1 title per month from Audible’s entire catalog of best sellers, and new releases.
Access a growing selection of included Audible Originals, audiobooks and podcasts.
You will get an email reminder before your trial ends.
Your Premium Plus plan is $14.95 a month after 30 day trial. Cancel anytime.
Buy for $24.50

Buy for $24.50

Pay using card ending in
By confirming your purchase, you agree to Audible's Conditions of Use and Amazon's Privacy Notice. Taxes where applicable.

Publisher's Summary

A witty, heartfelt novel that brilliantly evokes the confusions of adolescence and marks the arrival of an extraordinary young talent. 

Isidore Mazal is 11 years old, the youngest of six siblings living in a small French town. He doesn't quite fit in. Berenice, Aurore, and Leonard are on track to have doctorates by age 24. Jeremie performs with a symphony, and Simone, older than Isidore by 18 months, expects a great career as a novelist - she's already put Isidore to work on her biography. The only time they leave their rooms is to gather on the old, stained couch and dissect prime-time television dramas in light of Aristotle's Poetics

Isidore has never skipped a grade or written a dissertation. But he notices things the others don't, and asks questions they fear to ask. So when tragedy strikes the Mazal family, Isidore is the only one to recognize how everyone is struggling with their grief, and perhaps the only one who can help them - if he doesn't run away from home first. 

Isidore's unstinting empathy, combined with his simmering anger, makes for a complex character study, in which the elegiac and comedic build toward a heartbreaking conclusion. With How to Behave in a Crowd, Camille Bordas immerses listeners in the interior life of a boy puzzled by adulthood and beginning to realize that the adults around him are just as lost. 

©2017 Camille Bordas (P)2017 Random House Audio

Critic Reviews

"An utterly charming book - moving, witty, funny, and especially wonderful for the mature kind-heartedness of its view of humanity. Camille Bordas is an invaluable new voice." (George Saunders)
"Camille Bordas is completely brilliant. Soon she will lay waste to the sad landscape of American letters." (Jesse Ball)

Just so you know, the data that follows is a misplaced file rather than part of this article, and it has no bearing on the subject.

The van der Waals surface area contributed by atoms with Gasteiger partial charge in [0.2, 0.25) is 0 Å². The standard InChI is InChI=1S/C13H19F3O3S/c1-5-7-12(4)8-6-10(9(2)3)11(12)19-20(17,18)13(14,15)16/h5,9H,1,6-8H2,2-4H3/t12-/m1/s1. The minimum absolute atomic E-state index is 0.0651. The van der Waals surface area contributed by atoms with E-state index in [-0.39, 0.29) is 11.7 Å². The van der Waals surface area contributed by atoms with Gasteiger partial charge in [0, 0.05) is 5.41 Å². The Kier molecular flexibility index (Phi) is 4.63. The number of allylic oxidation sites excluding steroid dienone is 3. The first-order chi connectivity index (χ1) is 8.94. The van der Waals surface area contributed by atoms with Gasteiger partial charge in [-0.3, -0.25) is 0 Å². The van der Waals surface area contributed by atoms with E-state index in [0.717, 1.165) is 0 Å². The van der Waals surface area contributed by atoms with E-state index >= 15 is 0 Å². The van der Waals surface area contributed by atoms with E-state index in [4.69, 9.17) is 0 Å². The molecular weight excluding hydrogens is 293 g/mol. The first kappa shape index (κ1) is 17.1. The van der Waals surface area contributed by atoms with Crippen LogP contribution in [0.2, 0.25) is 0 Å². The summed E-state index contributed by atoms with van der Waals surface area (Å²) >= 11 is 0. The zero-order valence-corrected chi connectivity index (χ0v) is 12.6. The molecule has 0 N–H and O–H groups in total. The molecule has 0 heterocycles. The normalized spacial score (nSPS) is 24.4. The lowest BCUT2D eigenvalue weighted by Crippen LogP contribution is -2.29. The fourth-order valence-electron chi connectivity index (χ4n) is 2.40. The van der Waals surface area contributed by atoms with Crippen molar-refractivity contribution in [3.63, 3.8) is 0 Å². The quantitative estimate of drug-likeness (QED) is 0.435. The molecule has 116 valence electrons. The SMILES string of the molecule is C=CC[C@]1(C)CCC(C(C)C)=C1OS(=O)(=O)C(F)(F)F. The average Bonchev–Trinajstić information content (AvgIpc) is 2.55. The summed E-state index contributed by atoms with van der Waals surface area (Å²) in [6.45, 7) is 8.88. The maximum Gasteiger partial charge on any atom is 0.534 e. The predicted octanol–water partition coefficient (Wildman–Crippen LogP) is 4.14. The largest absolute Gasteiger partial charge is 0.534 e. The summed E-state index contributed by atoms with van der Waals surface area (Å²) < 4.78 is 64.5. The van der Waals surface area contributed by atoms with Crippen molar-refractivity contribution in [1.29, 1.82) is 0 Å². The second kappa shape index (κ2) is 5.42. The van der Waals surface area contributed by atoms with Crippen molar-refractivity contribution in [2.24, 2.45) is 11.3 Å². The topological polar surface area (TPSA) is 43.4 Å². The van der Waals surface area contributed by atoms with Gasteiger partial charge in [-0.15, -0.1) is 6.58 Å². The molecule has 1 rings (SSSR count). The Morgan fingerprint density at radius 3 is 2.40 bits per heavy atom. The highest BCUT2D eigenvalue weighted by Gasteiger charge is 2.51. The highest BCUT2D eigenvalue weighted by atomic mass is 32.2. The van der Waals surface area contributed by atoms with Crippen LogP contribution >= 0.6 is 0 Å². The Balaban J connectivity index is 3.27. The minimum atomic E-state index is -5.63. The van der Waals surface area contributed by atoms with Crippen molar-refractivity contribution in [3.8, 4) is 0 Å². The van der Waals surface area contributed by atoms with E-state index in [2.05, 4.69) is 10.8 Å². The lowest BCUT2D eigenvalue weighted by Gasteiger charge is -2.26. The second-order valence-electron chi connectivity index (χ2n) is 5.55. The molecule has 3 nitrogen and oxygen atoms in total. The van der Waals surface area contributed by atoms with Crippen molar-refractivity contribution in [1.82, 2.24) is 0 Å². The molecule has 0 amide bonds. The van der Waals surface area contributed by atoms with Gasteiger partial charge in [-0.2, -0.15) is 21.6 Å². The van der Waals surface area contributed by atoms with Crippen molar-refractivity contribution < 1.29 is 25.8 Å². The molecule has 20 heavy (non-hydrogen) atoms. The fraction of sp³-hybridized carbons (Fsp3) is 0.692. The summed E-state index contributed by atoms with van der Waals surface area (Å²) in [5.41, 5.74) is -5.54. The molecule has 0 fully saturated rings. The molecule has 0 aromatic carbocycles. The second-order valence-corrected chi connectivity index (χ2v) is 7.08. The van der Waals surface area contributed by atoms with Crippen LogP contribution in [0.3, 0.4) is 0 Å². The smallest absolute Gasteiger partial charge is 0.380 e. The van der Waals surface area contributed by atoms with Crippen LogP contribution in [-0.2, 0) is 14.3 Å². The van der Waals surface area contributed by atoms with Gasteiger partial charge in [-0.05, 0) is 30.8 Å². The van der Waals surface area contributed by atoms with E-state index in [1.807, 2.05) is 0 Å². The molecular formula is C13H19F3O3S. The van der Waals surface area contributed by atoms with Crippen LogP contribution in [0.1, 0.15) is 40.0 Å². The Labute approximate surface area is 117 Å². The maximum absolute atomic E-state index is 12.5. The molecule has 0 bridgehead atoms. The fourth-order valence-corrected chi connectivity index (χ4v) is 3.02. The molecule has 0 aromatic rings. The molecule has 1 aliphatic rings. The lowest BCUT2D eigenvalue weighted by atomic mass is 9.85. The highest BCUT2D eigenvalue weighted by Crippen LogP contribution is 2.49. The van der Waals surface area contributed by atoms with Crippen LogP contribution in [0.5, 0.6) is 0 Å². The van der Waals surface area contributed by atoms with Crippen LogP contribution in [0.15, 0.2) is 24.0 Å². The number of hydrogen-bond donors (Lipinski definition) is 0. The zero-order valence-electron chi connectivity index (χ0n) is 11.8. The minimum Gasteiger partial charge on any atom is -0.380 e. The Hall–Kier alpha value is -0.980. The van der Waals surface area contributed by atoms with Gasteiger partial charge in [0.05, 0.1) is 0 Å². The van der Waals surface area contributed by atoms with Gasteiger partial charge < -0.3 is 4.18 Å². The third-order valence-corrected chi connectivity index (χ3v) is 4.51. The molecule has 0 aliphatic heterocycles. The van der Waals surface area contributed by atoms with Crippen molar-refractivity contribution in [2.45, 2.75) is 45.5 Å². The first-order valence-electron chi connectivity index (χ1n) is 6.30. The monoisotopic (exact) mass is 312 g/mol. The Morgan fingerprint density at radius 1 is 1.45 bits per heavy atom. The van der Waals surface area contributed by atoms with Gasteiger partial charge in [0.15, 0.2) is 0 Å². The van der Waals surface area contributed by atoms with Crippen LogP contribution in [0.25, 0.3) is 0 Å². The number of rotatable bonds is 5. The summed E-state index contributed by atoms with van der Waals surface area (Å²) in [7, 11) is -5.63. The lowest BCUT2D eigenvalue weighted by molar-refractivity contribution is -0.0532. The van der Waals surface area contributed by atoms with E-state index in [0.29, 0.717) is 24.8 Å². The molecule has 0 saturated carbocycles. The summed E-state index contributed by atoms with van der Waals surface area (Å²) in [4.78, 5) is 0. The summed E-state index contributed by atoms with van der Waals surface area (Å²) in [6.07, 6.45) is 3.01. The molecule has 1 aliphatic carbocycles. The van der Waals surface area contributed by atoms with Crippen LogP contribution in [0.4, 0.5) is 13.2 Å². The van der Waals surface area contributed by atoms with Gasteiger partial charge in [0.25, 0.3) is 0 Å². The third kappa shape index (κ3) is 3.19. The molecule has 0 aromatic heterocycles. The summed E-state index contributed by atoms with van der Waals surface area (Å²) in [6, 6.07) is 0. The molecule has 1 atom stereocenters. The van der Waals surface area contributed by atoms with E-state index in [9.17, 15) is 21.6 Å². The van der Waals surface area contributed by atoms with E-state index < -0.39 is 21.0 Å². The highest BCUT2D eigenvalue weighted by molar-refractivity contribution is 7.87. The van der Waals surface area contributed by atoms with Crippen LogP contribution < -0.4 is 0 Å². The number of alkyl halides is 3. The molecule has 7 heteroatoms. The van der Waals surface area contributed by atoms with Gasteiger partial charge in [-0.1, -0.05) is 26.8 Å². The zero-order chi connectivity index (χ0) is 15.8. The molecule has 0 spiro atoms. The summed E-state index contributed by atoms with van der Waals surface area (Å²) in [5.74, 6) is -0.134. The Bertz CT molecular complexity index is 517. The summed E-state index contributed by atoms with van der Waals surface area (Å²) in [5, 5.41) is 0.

What listeners say about How to Behave in a Crowd

Average Customer Ratings
Overall
  • 4.5 out of 5 stars
  • 5 Stars
    25
  • 4 Stars
    7
  • 3 Stars
    2
  • 2 Stars
    1
  • 1 Stars
    1
Performance
  • 4.5 out of 5 stars
  • 5 Stars
    22
  • 4 Stars
    8
  • 3 Stars
    1
  • 2 Stars
    1
  • 1 Stars
    0
Story
  • 4.5 out of 5 stars
  • 5 Stars
    22
  • 4 Stars
    6
  • 3 Stars
    3
  • 2 Stars
    1
  • 1 Stars
    1

Reviews - Please select the tabs below to change the source of reviews.

Sort by:
Filter by:
  • Overall
    5 out of 5 stars
  • Performance
    5 out of 5 stars
  • Story
    5 out of 5 stars

Charming and Moving

In general, I'm not especially drawn to precocious adolescent narrators. I was therefore surprised by how much I loved this book. It is smart, insightful, and utterly charming. There are truly hilarious lines and scenes, even in the midst of sadness and loss. Bordas is a superb writer, who avoids sentimentality and cliche with the skill of a magician. I came to care deeply about these characters and this family. Although the setting is vastly different, it reminded me at times of I Capture the Castle by Dodie Smith, mainly in its ability to charm. This is Bordas's first novel in English, and her voice and point of view are original and distinctive. I believe the book received good reviews, but it strikes me as being vastly under-appreciated. Highly recommended!

1 person found this helpful

  • Overall
    5 out of 5 stars
  • Performance
    5 out of 5 stars
  • Story
    5 out of 5 stars

Fabulous story

I love this story. The characters are so real to me. Although I am not French, the story was undeniably so, yet completely accessible. Anyone who comes from an eccentric academic family will feel right at home

  • Overall
    4 out of 5 stars
  • Performance
    5 out of 5 stars
  • Story
    4 out of 5 stars

A question of substance

Loved the narrator, both the boy, Izzy and man who voiced him. I did find it amusing, but rarely ourdight funny. To me, Izzy lives with a group of family members, all on the Autism spectrum, thus almost incapable of empathy or meaningful self-reflection.He is charming; they are not. Perhaps Bordas will take another crack at it and give us more substance and less cynicism.